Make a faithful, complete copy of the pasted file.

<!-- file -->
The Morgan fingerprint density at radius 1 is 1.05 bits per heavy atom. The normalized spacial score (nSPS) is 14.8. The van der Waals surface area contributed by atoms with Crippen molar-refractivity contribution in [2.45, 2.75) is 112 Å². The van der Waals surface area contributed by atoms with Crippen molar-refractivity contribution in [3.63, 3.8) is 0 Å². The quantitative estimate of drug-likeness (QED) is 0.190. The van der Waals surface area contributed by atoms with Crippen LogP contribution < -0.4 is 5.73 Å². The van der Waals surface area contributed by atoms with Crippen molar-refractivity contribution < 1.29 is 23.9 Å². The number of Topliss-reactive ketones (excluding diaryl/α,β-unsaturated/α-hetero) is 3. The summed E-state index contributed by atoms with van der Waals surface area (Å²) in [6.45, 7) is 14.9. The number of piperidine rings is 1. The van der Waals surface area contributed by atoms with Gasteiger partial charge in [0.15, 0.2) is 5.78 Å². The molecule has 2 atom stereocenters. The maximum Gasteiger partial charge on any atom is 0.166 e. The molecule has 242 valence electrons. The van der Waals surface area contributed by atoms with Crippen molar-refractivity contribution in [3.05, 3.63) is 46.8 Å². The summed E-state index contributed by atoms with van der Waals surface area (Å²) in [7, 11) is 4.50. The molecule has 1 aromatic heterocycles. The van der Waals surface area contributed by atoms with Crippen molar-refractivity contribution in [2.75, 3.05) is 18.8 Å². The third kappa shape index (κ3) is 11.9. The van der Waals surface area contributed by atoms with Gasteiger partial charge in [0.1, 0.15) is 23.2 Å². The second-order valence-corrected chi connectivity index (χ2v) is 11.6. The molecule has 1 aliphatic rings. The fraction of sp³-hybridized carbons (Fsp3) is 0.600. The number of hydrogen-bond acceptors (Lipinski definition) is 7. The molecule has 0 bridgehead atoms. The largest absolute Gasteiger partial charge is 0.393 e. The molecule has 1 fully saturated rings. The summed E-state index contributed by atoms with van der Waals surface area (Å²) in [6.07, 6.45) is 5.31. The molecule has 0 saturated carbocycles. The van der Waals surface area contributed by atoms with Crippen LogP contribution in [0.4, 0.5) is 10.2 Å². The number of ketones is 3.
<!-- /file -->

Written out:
The Morgan fingerprint density at radius 1 is 1.05 bits per heavy atom. The normalized spacial score (nSPS) is 14.8. The van der Waals surface area contributed by atoms with Crippen molar-refractivity contribution in [2.45, 2.75) is 112 Å². The van der Waals surface area contributed by atoms with Crippen molar-refractivity contribution in [3.63, 3.8) is 0 Å². The quantitative estimate of drug-likeness (QED) is 0.190. The van der Waals surface area contributed by atoms with Crippen LogP contribution < -0.4 is 5.73 Å². The van der Waals surface area contributed by atoms with Crippen molar-refractivity contribution < 1.29 is 23.9 Å². The number of Topliss-reactive ketones (excluding diaryl/α,β-unsaturated/α-hetero) is 3. The summed E-state index contributed by atoms with van der Waals surface area (Å²) in [6.45, 7) is 14.9. The number of piperidine rings is 1. The van der Waals surface area contributed by atoms with Gasteiger partial charge in [0.15, 0.2) is 5.78 Å². The molecule has 2 atom stereocenters. The maximum Gasteiger partial charge on any atom is 0.166 e. The molecule has 242 valence electrons. The van der Waals surface area contributed by atoms with Crippen molar-refractivity contribution in [3.05, 3.63) is 46.8 Å². The summed E-state index contributed by atoms with van der Waals surface area (Å²) in [7, 11) is 4.50. The molecule has 1 aromatic heterocycles. The van der Waals surface area contributed by atoms with Crippen molar-refractivity contribution in [2.75, 3.05) is 18.8 Å². The third kappa shape index (κ3) is 11.9. The van der Waals surface area contributed by atoms with Gasteiger partial charge in [0.1, 0.15) is 23.2 Å². The second-order valence-corrected chi connectivity index (χ2v) is 11.6. The molecule has 1 aliphatic rings. The fraction of sp³-hybridized carbons (Fsp3) is 0.600. The number of hydrogen-bond acceptors (Lipinski definition) is 7. The molecule has 0 bridgehead atoms. The largest absolute Gasteiger partial charge is 0.393 e. The molecule has 1 fully saturated rings. The summed E-state index contributed by atoms with van der Waals surface area (Å²) in [6.07, 6.45) is 5.31. The molecule has 0 saturated carbocycles. The van der Waals surface area contributed by atoms with Crippen LogP contribution in [0.4, 0.5) is 10.2 Å². The number of ketones is 3.